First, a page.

Wednesday, January 28, 2009

What is baptism?

Recently, at least one Lutheran (LCMS) congregation has built a baptismal font for immersion (submerging the entire body under water) as their preferred baptismal mode. I think this is a mistake, and I'm going to try to explain why over the next several weeks.

The point which I will be asserting is that baptism in the New Testament was a ritual act of washing which was done by pouring or sprinkling the candidate for baptism with water. I will go further and assert that no one who was baptized in the New Testament was immersed.

I won't be arguing about what baptism does, or about who should be baptized. Those are questions for another time. And I won't be saying that someone who has been immersed was not baptized. (I grew up in a Southern Baptist church, and my baptism was by immersion. What's more, I cherish that act, and those who brought me to faith and to that washing of baptism).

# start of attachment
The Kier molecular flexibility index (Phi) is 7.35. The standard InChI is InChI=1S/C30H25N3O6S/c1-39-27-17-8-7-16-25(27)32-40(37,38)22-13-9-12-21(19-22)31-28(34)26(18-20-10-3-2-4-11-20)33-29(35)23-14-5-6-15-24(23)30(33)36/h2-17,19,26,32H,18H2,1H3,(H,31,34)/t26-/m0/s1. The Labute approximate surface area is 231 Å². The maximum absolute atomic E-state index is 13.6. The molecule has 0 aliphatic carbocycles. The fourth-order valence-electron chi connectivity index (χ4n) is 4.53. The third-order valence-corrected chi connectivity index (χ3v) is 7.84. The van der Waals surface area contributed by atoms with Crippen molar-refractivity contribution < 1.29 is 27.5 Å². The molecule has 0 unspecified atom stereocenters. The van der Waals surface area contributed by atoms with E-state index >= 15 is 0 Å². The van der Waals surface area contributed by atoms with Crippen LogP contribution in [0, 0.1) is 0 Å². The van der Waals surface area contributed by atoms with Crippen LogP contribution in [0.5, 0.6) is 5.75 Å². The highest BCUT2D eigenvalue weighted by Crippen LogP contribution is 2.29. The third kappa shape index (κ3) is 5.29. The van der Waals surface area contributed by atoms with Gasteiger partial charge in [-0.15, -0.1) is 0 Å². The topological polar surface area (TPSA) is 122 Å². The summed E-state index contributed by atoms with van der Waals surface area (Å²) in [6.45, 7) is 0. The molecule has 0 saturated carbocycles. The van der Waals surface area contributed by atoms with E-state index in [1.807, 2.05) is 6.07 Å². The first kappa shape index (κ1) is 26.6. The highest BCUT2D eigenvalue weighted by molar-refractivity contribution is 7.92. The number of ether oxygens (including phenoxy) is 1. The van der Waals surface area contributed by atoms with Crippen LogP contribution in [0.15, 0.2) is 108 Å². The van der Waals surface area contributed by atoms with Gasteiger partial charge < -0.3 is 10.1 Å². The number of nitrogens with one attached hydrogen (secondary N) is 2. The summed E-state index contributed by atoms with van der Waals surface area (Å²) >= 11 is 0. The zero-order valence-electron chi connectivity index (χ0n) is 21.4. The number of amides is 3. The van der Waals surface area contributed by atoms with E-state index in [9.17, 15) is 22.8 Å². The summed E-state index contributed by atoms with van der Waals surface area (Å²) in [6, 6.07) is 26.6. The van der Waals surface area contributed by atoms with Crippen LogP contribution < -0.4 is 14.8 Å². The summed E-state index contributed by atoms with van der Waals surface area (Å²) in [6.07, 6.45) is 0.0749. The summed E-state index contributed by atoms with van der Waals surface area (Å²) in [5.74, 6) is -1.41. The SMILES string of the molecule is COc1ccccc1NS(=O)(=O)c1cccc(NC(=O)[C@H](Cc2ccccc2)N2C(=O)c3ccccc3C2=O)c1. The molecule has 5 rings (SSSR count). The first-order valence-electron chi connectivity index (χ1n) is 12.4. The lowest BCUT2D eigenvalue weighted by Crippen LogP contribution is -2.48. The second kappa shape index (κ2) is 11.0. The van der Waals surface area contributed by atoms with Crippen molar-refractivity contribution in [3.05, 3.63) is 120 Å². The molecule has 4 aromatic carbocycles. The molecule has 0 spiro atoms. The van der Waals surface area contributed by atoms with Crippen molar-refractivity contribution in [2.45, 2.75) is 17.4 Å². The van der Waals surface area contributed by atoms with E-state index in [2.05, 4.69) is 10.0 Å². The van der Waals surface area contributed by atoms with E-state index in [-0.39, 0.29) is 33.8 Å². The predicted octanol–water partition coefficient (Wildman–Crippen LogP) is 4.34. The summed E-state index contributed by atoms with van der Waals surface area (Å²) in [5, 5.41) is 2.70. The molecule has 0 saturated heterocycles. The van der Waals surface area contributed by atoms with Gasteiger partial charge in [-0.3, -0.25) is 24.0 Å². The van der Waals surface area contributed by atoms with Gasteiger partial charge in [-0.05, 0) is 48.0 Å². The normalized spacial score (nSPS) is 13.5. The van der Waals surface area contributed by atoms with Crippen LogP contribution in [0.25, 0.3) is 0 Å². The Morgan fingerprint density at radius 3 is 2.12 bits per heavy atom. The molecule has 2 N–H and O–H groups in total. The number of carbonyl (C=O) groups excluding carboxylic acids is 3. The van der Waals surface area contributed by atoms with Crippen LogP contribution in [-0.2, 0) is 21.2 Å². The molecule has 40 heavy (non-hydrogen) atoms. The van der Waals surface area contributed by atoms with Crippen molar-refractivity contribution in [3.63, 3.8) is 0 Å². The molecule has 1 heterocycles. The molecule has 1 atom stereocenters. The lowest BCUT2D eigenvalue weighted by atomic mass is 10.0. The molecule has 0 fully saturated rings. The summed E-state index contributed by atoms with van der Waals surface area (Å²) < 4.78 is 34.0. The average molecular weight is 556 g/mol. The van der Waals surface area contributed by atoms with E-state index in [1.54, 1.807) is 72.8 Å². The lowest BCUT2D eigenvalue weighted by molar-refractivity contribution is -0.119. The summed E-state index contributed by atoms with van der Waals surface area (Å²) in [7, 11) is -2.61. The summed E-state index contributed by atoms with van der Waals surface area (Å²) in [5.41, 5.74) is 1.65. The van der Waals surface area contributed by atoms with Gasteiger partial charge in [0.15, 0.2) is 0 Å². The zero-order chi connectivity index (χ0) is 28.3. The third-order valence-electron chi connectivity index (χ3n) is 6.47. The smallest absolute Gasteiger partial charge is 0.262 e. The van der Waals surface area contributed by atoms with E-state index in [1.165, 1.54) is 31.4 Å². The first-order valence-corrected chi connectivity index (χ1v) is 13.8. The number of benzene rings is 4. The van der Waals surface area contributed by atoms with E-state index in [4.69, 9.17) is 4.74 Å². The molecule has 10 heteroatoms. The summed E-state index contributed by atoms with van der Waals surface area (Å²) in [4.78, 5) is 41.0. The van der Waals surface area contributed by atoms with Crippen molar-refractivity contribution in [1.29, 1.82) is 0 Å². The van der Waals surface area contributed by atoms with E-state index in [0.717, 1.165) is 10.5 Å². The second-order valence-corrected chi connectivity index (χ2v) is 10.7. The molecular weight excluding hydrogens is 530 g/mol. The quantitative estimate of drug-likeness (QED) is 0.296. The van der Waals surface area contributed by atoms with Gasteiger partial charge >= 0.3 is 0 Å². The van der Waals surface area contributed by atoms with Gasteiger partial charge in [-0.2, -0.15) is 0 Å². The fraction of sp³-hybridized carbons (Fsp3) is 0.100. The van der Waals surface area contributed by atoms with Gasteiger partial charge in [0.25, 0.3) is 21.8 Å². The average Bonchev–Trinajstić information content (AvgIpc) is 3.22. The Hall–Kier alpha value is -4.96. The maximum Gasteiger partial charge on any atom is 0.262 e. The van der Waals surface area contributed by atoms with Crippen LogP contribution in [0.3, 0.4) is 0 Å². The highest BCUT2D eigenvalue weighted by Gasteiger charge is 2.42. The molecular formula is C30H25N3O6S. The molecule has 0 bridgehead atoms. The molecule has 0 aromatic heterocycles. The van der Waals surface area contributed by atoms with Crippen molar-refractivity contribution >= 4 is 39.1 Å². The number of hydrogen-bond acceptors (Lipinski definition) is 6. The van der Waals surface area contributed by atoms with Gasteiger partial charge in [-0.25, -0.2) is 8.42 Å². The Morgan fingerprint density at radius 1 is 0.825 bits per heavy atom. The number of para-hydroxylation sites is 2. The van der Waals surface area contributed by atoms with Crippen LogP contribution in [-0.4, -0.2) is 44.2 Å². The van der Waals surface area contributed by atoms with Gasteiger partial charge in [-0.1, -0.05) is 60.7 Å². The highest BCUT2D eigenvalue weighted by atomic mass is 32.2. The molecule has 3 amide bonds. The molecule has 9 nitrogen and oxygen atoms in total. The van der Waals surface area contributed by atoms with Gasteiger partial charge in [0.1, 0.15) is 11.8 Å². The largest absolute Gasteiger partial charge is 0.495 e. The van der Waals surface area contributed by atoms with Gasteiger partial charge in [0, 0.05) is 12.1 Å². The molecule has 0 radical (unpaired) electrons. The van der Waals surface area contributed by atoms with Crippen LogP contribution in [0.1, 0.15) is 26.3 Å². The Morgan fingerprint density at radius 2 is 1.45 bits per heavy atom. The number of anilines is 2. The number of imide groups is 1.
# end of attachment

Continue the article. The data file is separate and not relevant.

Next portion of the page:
But there's an underlying strain in American life which seeks to say that immersion is the only "real" baptism, that those who were not baptized by immersion are not baptized and should have the act repeated, or that baptism by another mode (sprinkling, pouring or effusion) is invalid. These arguments usually stem from an idea that New Testament baptisms were only done by immersion.

As I pointed out earlier, I think that's an error. And I'll be seeking to prove that assertion over the next few weeks.

I'll seek to cover the following areas of study about this issue: ritual washings in the New Testament, the baptism of John, baptisms on the day of Pentecost, the baptism of the Ethiopian, and the baptism of the Philippian jailer.

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